Understanding how gaseous precursors aid in secondary organic aerosol (SOA) formation and growth has been the focus of several previous campaigns (BAECC and SOAS ). While ambient measurements are important for understanding these processes, they are often complex due to many systems interacting at once. In order to parse out the effects of individual systems on the total atmospheric SOA, chamber studies are conducted. These chamber studies allow a more targeted study of individual systems. The goal of the SOA Formation from Forest Emissions Experiment (SOAFFEE) was to isolate SOA formation from different gaseous biogenic precursors and determine their SOA bulk properties and yields, as well as the chemical compositions of both the gas and particle phases. Conducted at the Pacific Northwest National Laboratory (PNNL) Atmospheric Measurement Laboratory (AML) in eastern Washington, SOAFFEE was a collaborative project between the Thornton, Shilling, and Ehn research groups.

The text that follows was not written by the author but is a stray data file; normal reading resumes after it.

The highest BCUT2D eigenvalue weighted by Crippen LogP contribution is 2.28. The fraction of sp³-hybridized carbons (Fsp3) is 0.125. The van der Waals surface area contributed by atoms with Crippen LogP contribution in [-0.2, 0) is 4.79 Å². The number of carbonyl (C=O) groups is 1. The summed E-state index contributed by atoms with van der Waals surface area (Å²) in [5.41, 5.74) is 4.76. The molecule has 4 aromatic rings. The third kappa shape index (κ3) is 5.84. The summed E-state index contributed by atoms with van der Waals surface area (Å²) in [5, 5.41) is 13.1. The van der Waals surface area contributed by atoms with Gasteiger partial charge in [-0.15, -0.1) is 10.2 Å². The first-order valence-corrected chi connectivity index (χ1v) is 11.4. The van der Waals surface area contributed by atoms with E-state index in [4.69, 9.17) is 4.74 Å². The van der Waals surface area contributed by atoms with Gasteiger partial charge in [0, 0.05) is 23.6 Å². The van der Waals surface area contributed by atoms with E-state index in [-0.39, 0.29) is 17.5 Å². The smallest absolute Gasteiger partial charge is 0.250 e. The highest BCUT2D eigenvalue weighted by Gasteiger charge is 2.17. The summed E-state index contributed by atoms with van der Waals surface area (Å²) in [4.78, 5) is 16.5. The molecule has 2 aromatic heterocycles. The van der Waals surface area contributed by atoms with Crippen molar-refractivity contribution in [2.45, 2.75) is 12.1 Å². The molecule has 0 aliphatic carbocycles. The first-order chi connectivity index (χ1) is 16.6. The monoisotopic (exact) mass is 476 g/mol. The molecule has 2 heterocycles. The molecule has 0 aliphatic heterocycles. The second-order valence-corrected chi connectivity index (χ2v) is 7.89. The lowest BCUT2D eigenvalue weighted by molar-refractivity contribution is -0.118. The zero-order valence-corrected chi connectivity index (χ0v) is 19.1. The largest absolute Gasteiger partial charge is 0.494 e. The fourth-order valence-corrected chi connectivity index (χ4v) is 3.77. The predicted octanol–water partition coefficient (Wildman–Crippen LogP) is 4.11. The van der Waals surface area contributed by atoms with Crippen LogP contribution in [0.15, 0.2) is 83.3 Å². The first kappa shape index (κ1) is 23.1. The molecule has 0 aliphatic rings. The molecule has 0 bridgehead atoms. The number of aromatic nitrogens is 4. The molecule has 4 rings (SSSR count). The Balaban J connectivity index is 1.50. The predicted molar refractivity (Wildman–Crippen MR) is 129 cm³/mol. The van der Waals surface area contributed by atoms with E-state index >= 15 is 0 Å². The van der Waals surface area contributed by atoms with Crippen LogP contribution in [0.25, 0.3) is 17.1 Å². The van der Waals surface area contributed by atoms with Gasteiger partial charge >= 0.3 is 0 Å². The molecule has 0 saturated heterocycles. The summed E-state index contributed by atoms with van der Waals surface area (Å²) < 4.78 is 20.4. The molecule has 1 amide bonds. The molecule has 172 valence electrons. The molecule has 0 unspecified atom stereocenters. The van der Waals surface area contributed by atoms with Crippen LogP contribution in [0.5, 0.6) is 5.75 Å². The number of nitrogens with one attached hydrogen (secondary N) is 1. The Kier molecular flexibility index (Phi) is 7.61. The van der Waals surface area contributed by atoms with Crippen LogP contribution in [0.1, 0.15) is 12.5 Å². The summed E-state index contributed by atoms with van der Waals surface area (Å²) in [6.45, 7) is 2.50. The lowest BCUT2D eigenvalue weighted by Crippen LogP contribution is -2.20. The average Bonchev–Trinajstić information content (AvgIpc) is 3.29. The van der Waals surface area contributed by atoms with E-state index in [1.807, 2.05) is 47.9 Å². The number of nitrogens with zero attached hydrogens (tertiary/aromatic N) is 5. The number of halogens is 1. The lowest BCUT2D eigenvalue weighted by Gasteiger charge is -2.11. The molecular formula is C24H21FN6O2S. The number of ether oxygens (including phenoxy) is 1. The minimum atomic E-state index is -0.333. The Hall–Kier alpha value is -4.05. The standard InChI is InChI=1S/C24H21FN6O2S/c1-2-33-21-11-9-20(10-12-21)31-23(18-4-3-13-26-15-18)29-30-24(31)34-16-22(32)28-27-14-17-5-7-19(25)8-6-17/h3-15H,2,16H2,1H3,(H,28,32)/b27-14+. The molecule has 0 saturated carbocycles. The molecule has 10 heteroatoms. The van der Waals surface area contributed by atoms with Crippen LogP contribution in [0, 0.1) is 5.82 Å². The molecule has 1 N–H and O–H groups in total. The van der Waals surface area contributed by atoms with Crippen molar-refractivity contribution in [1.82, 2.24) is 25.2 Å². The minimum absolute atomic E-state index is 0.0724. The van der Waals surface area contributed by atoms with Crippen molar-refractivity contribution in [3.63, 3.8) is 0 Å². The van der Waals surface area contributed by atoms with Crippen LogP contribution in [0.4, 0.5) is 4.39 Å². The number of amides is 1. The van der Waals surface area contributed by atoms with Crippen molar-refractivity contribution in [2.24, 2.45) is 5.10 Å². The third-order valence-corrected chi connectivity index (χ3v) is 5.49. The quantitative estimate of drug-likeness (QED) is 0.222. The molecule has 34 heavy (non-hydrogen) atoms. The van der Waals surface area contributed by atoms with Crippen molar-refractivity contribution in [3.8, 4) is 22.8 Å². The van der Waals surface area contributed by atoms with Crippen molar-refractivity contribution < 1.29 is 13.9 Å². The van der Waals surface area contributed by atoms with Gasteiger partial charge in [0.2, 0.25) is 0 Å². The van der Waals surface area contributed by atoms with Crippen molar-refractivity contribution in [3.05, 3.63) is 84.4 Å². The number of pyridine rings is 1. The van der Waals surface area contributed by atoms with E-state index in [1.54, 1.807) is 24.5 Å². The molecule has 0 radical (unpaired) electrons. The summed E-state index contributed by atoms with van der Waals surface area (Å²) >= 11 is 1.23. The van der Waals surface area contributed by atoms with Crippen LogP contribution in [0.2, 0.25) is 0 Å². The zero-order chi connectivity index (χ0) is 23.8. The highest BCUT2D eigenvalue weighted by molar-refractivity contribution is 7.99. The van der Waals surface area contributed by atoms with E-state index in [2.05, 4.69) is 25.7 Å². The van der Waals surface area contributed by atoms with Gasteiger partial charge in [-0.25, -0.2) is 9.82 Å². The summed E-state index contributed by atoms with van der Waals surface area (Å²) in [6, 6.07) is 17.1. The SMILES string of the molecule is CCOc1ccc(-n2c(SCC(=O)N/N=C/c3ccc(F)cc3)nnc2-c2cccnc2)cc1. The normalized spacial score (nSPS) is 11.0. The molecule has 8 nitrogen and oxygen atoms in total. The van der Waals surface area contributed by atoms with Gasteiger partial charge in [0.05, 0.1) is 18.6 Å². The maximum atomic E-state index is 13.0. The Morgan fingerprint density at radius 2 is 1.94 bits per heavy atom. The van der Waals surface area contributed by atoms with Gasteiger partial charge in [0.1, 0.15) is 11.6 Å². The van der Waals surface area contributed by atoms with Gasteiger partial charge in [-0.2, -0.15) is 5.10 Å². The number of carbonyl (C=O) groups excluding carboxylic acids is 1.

The SOAFFEE experiments were run similar to those during the 2014 campaign at PNNL the chamber was run in steady-state mode and the UW mass spectrometer was outfitted with the FIGAERO in order to measure both gas and particle phase chemical compositions. Several SOA formation systems were studied, including various monoterpenes oxidized by OH or ozone at both low and high-NOx, and the oxidation of IEPOX, a second generation product of isoprene oxidation that is reported to significantly contribute to SOA growth, particularly in regions with acidic particles. These experiments will help elucidate ambient observations as well as provide insights into the specific systems studied. This work was funded by the U.S. Department of Energy.